watch your step! a frustrated total internal reflection approach to forensic footwear imaging - black acrylic sheet
Forensic image retrieval and processing is an important tool to combat crime. g.
During fingerprint collection
However, despite recent advances in machine vision technology and image processing technology (
Contrary to popular fiction)
Forensic image retrieval is still widely used with outdated practices involving ink pads and paper.
Continued changes in government policies, an increase in crime rates and a decrease in the budget for forensic services increasingly require faster and more efficient collection and processing of evidence.
One consequence of this is that new, low
In order to improve the quality and throughput of evidence processing at the same time, cost imaging technology is required.
This is particularly true in emerging areas of forensic footwear analysis, where shoe print images are used to link individuals to crime scenes.
Here, we describe a method based on frustration-based all-internal reflection imaging that can be used to obtain images of areas where the shoe touches the rigid surface.
The wave tube optical element for infrared lighting is made of a piece of glass (or acrylic)
This is 600mm x 600mm and 30mm thick.
As shown, lighting of the optical wave duct element is achieved by wrapping an ultra-extreme right white LED light bulb around the rough edge of the glass/acrylic sheet.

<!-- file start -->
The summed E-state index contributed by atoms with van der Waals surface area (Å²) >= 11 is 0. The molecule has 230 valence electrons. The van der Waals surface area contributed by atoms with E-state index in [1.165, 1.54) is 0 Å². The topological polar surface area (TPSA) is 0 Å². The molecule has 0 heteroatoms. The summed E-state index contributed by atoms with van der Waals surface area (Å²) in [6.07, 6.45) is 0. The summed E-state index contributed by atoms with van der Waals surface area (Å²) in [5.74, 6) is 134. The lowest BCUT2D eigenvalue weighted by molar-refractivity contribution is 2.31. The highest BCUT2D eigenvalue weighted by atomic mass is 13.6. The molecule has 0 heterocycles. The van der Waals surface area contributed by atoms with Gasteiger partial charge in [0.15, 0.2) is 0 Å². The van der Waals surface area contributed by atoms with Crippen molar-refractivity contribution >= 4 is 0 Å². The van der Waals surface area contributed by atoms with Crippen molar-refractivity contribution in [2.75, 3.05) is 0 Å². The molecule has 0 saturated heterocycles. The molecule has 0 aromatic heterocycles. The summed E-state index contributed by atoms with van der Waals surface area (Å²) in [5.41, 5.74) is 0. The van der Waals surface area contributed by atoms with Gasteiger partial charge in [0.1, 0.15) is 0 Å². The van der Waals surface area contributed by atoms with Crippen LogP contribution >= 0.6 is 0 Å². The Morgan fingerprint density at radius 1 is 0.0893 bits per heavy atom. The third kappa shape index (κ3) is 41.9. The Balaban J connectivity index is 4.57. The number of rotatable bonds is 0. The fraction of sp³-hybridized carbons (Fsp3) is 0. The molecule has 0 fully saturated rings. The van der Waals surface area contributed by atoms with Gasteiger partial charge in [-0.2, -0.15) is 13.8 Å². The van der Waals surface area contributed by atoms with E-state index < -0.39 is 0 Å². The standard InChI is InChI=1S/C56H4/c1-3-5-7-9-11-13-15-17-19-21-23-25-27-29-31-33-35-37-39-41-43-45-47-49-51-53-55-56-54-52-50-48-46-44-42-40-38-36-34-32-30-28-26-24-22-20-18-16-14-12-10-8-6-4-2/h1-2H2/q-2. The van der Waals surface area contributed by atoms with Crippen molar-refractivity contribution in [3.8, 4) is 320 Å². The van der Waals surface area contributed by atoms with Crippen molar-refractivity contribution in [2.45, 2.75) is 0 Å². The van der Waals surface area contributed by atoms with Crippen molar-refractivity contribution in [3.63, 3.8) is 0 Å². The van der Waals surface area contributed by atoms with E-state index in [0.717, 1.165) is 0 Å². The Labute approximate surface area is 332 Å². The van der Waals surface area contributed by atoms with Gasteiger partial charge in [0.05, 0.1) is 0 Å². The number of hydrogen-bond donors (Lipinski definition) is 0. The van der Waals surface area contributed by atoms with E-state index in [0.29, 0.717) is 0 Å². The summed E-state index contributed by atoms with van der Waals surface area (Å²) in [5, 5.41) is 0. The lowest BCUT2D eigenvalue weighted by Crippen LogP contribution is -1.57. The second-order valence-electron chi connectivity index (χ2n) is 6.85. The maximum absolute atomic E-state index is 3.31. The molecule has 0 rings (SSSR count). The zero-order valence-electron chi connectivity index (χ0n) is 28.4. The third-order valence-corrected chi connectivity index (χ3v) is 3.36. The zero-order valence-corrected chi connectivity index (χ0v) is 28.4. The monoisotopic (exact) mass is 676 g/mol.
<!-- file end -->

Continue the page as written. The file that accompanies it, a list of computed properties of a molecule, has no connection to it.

The LED light strip is then secured in place using black tape.
This helps protect the LED light strip and prevents ambient light from entering the waveguide at the edge.
Then use black tape to mask the edges of the two largest faces of the paper (see ).
The way this is done is that the light from the led will suppress the angle below the critical angle required for the total internal reflection, thus preventing the light from escaping from the wave tube sheet.
Therefore, only light with an angle greater than is irradiated on the surface and is limited to the waveguide due to full internal reflection.
However, when the shoe is in contact with the waveguide element, the condition of the total internal reflection is changed and the strongly scattered light in the contact area is observed.
Shoes can then be imaged from below using a webcam ().
To ensure that images printed across the sole are captured, each webcam is used to capture short films that last only a few seconds, during which the person standing is asked to swing back and forth, to imitate the action of walking (
See provided in).
The Python Software then looks at each pixel in turn and extracts the maximum intensity value measured by that pixel in a short movie sequence.
In this way, an image similar to In can be obtained for the entire sole of the shoe ().
Then convert these images to black and white images (binarised, )
Prepare a comparison with the contact images stored in the national footwear database.
This process is by setting all pixels whose intensity is greater than the selected threshold to 0 and the value whose intensity is less than this value to 255 (8 bit image).
In this way, the contact area is displayed as a black object on a white background.
Traditional lighting is achieved using a second LED mounted below the waveguide (see ).
Collect images of shoes using traditional lighting so that it is also possible to identify wear marks, scratches and other traces that are not in contact with the surface ().
The Python Software then alternately uses between conventional lighting and infrared lighting through a series of simple relays that turn on/off the power supply of the two lighting sources.